Bangladesh sets a world record – 5 million CFLs in a day, one bulb at a time!

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CFL bulbIf you were in Bangladesh in June, you would have found teachers in schools, preachers in mosques, and ads in newspapers, television, loudspeakers and pamphlets, encouraging people to bring in their incandescent bulbs to exchange with new Compact Fluorescent Lamps (CFLs) – and encouraged they were! On Saturday, June 19th 2010, at over 1,400 rural and urban distribution centers spread across 27 districts, manned by teachers, utility workers and other volunteers, Bangladeshis collectively took home about five million high quality CFL bulbs, in the first round of distribution.


They broke a record set by the British in January of 2008, for the most number of CFL bulbs distributed in a single day―some 4.5 million. In June, the Government and people of Bangladesh were inspired to do even better … and they did!


I was there to witness and watch this remarkable moment. What struck me as most impressive was that the entire process had the air of a popular election campaign. The mood throughout the country was festive, and people were happy to switch to CFLs and to help do what they could to improve the delicate electric power situation in Bangladesh.


The story begins in early 2009 when the Ministry of Power, Energy and Mineral Resources, and the Rural Electrification Board (REB) with the World Bank came up with the “Efficient Lighting Initiatives of Bangladesh (ELIB)” program to help bridge the supply-demand imbalance in the Bangladesh’s power sector. The key to the program was the high quality CFLs that are 4-5 times more energy efficient than incandescent bulbs and last much longer, and as demonstrated in many countries by the World Bank, large-scale deployment of CFLs can help reduce peak electricity needs. In the first phase of ELIB, 10.5 million CFLs were to be distributed by REB and four other participating utilities to their residential consumers free of cost which, according to conservative estimates, would reduce electricity demand by 300MW.  


ImageBut the CFLs have another benefit: ELIB earns carbon revenues. So the challenge was not just in distributing the energy saving light bulbs, but also doing so in a well-documented manner to fulfill the Clean Development Mechanism (CDM) methodology requirements. Through an agreement with the Infrastructure Development Company Limited, a government-owned financial institution which is working as a coordinating entity under a programmatic CDM approach, the World Bank is helping register the emission reduction rights, and has recently signed an Emission Reduction Purchase Agreement for over €6.5 million of carbon credits for a period of three years.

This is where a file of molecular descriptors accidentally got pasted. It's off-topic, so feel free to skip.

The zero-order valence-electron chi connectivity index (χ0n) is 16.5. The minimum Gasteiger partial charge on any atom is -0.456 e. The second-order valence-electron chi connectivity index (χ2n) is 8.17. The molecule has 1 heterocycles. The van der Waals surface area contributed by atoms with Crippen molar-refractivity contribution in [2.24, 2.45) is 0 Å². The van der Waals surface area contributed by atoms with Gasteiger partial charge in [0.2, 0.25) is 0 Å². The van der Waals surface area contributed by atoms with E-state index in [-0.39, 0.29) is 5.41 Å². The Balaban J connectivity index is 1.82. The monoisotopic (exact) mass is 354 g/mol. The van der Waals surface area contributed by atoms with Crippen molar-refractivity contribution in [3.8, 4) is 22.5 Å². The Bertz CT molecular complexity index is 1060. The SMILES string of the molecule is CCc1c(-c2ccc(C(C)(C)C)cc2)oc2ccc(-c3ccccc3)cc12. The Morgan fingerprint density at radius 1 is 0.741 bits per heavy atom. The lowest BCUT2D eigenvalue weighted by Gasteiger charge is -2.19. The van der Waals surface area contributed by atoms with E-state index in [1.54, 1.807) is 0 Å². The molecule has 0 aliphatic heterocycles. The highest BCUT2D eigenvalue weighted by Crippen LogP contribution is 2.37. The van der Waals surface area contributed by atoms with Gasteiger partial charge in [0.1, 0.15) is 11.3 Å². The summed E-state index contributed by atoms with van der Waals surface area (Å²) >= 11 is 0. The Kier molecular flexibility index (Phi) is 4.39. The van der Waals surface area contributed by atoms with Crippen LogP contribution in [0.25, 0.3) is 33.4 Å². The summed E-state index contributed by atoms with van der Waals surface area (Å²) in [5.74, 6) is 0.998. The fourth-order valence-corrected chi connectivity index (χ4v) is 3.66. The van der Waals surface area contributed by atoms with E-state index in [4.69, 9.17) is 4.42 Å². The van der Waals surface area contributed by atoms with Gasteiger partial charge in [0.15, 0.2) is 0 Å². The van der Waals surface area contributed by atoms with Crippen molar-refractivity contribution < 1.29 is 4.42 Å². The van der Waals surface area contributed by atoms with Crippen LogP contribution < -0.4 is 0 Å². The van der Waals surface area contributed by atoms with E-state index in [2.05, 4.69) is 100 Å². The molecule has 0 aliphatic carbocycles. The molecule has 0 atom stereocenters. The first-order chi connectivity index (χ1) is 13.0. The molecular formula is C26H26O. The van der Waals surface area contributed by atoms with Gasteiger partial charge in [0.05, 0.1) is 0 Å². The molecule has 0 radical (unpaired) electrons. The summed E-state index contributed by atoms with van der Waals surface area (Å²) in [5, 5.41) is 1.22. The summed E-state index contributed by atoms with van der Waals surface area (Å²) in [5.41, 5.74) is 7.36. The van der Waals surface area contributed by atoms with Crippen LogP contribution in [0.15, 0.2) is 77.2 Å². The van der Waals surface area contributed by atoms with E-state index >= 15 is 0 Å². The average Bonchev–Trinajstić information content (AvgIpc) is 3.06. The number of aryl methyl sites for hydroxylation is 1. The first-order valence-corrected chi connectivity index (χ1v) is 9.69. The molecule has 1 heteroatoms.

With a high annual growth rate of 9 % in electricity demand, Bangladesh is currently facing an energy crisis. Against a daily peak demand of 6,000 MW  during the summer Boro (irrigation) season, the power system can generate only 4,000 MW. The country faces crippling power outages, which brings life to a halt, and economic development to a crawl, and “load-shedding” has become a routine phenomenon. Bangladesh is expanding its grid, and building new powerplants, but also investing in off-grid electrification through solar home systems in remote, rural areas. In the short term, however, Bangladesh is pushing the boundaries to also make energy “use” more efficient, and that is where ELIB fits in, with support from World Bank-financed Rural Electrification and Renewable Energy Development project.  


More is yet to be done in Bangladesh. There are five million more CFLs to distribute in September, under the first phase of ELIB.  An additional 17.5 million CFLs are expected to be deployed in the next phase.  Collectively, ELIB could nearly halve the current supply-demand gap in Bangladesh’s power sector. It is doing this quickly and inexpensively – at $1 for the CFL and about $0.35 per bulb for other costs like distribution, awareness building and administration in the first phase, it would cost the Government well under $50,000 per “Negawatt” (saved MW), even without factoring in the potential carbon finance revenues. Considering that adding new power generation capacities could be 20 times more expensive and could take 5 times longer to implement, the savings are not a trivial matter.


For more information, including pictures and videos from the project, please visit


Originally featured on the Development in a Changing Climate Blog. A big thanks!



Ashok Sarkar

Senior Energy Specialist, World Bank

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